Backing into parking spots will keep you safer, study suggests

Backing into parking spots will keep you safer, study suggests

HORRY COUNTY (WMBF) – It's the holiday season, which means you can expect to be parking in crowded lots. But you may be parking wrong – leaving pedestrians and other cars vulnerable. AAA says 76 percent of people park incorrectly. Backing into a parking space may take a little more time, but you and the parking lot will be much safer.

According to AAA, almost 300 people a year are killed by a driver backing up, and about 18,000 are injured. Most of those accidents happened in parking lots. And while many newer cars are equipped with rear traffic alert systems meant to warn drivers about anything or anyone behind their vehicle, A AAA study found some systems aren't designed to detect pedestrians, and others fail to detect them up to 60 percent of the time.

So mastering the technique of backing in maximizes driver visibility and minimizes chances of striking a pedestrian or other vehicle.

"You can see a lot better both ways, if somebody's coming," said Mike Doneff, the Lead Instructor and Owner of Safe Driving School Inc. in Myrtle Beach. "You can turn usually pretty early, where backing your car is swinging out. The back of your car won't swing and hit a car if you turn pretty early. I do like the students to be pulling out instead of backing out whenever is possible. It is a lot easier."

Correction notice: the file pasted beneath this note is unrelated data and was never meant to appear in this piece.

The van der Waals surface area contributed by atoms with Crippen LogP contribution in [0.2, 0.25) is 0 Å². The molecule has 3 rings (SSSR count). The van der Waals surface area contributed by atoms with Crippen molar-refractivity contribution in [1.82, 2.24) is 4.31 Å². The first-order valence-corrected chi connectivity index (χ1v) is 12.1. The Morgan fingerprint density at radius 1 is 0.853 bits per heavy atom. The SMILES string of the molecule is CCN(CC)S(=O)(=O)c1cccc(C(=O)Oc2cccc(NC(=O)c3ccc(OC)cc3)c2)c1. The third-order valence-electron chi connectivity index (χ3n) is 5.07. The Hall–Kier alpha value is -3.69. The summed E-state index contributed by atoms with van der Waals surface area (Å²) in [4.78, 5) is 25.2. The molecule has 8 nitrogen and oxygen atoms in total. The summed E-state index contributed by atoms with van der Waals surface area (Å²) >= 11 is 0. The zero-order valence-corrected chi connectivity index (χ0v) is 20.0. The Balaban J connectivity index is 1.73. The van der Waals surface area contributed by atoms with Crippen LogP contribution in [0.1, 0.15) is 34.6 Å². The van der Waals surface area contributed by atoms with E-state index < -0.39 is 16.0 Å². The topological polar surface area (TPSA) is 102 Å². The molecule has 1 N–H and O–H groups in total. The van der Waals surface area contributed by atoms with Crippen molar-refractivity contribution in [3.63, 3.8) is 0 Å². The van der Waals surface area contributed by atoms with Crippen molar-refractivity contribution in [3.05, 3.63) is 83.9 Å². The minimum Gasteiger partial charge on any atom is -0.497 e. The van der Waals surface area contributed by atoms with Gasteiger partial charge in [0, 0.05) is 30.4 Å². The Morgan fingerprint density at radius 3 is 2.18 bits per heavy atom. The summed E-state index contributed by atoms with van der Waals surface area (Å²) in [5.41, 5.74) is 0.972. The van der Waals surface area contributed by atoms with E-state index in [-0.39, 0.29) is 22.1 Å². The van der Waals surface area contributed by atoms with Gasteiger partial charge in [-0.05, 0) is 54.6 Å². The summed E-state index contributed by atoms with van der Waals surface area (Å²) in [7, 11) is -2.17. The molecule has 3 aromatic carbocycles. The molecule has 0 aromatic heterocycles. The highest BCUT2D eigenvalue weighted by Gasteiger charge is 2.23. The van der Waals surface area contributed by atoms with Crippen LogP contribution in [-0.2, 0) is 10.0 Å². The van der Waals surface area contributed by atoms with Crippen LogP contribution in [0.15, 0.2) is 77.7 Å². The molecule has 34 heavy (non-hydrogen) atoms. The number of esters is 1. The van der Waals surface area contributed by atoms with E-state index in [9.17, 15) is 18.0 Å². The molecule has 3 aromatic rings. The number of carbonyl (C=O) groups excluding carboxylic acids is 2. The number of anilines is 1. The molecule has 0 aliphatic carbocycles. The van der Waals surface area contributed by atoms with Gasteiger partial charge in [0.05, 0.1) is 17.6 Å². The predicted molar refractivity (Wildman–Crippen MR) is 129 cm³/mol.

According to the North Myrtle Beach Police Department, there have been 131 accidents at the Walmart on US 17 Bypass in the last three years.

Most incidents involving a driver backing up occur in parking lots.  Backing in and avoiding those accidents can also save you money. According to the Insurance Institute for Highway Safety, almost 15 percent of accidents that lead to insurance claims also happen in parking lots. If you don't feel comfortable backing into a space, find a spot where you can pull all the way through or keep these tips in mind.

"Go slow and look for clues that a car or a person may come out," Doneff said. "Look for backup lights, break lights, the wheels turning, exhaust, and look for people getting into the driver's seat. Those are all clues that someone is getting ready to back out. They may have a limitation on their neck movement or their looking out their mirrors, which you cannot see things on the side when you're looking out the mirrors in a parking lot when you're backing out."

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